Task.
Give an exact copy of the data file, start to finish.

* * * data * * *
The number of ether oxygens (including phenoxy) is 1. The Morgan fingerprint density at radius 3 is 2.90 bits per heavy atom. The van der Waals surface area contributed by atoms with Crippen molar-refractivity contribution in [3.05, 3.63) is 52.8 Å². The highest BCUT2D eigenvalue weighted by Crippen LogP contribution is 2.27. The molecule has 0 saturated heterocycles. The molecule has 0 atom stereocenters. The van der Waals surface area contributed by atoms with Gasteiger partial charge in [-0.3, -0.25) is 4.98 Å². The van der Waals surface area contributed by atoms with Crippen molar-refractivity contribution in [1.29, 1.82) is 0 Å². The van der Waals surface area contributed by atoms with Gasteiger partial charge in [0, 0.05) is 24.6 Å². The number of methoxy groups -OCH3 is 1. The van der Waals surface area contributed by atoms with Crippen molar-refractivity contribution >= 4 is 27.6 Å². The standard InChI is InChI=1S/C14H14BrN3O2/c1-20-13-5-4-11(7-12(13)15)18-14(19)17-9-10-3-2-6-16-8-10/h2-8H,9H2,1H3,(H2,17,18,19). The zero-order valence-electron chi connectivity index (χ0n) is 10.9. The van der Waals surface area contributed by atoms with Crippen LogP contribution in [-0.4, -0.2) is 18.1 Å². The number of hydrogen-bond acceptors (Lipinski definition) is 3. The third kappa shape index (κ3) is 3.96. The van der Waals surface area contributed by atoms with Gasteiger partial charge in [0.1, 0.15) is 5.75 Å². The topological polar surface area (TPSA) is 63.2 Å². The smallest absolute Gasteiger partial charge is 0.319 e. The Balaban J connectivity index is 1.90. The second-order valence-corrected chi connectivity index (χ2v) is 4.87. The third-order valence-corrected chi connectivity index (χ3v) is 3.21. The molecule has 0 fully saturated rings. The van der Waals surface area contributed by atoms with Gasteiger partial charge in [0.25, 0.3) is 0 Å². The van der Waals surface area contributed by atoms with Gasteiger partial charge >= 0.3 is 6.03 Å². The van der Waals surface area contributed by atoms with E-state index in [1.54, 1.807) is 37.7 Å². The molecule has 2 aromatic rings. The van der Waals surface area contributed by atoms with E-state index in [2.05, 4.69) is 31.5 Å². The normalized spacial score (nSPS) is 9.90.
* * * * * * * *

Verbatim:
The number of ether oxygens (including phenoxy) is 1. The Morgan fingerprint density at radius 3 is 2.90 bits per heavy atom. The van der Waals surface area contributed by atoms with Crippen molar-refractivity contribution in [3.05, 3.63) is 52.8 Å². The highest BCUT2D eigenvalue weighted by Crippen LogP contribution is 2.27. The molecule has 0 saturated heterocycles. The molecule has 0 atom stereocenters. The van der Waals surface area contributed by atoms with Gasteiger partial charge in [-0.3, -0.25) is 4.98 Å². The van der Waals surface area contributed by atoms with Crippen molar-refractivity contribution in [1.29, 1.82) is 0 Å². The van der Waals surface area contributed by atoms with Gasteiger partial charge in [0, 0.05) is 24.6 Å². The number of methoxy groups -OCH3 is 1. The van der Waals surface area contributed by atoms with Crippen molar-refractivity contribution >= 4 is 27.6 Å². The standard InChI is InChI=1S/C14H14BrN3O2/c1-20-13-5-4-11(7-12(13)15)18-14(19)17-9-10-3-2-6-16-8-10/h2-8H,9H2,1H3,(H2,17,18,19). The zero-order valence-electron chi connectivity index (χ0n) is 10.9. The van der Waals surface area contributed by atoms with Crippen LogP contribution in [-0.4, -0.2) is 18.1 Å². The number of hydrogen-bond acceptors (Lipinski definition) is 3. The third kappa shape index (κ3) is 3.96. The van der Waals surface area contributed by atoms with Gasteiger partial charge in [0.1, 0.15) is 5.75 Å². The topological polar surface area (TPSA) is 63.2 Å². The smallest absolute Gasteiger partial charge is 0.319 e. The Balaban J connectivity index is 1.90. The second-order valence-corrected chi connectivity index (χ2v) is 4.87. The third-order valence-corrected chi connectivity index (χ3v) is 3.21. The molecule has 0 fully saturated rings. The van der Waals surface area contributed by atoms with Gasteiger partial charge in [0.25, 0.3) is 0 Å². The van der Waals surface area contributed by atoms with Gasteiger partial charge >= 0.3 is 6.03 Å². The van der Waals surface area contributed by atoms with E-state index in [1.54, 1.807) is 37.7 Å². The molecule has 2 aromatic rings. The van der Waals surface area contributed by atoms with E-state index in [2.05, 4.69) is 31.5 Å². The normalized spacial score (nSPS) is 9.90.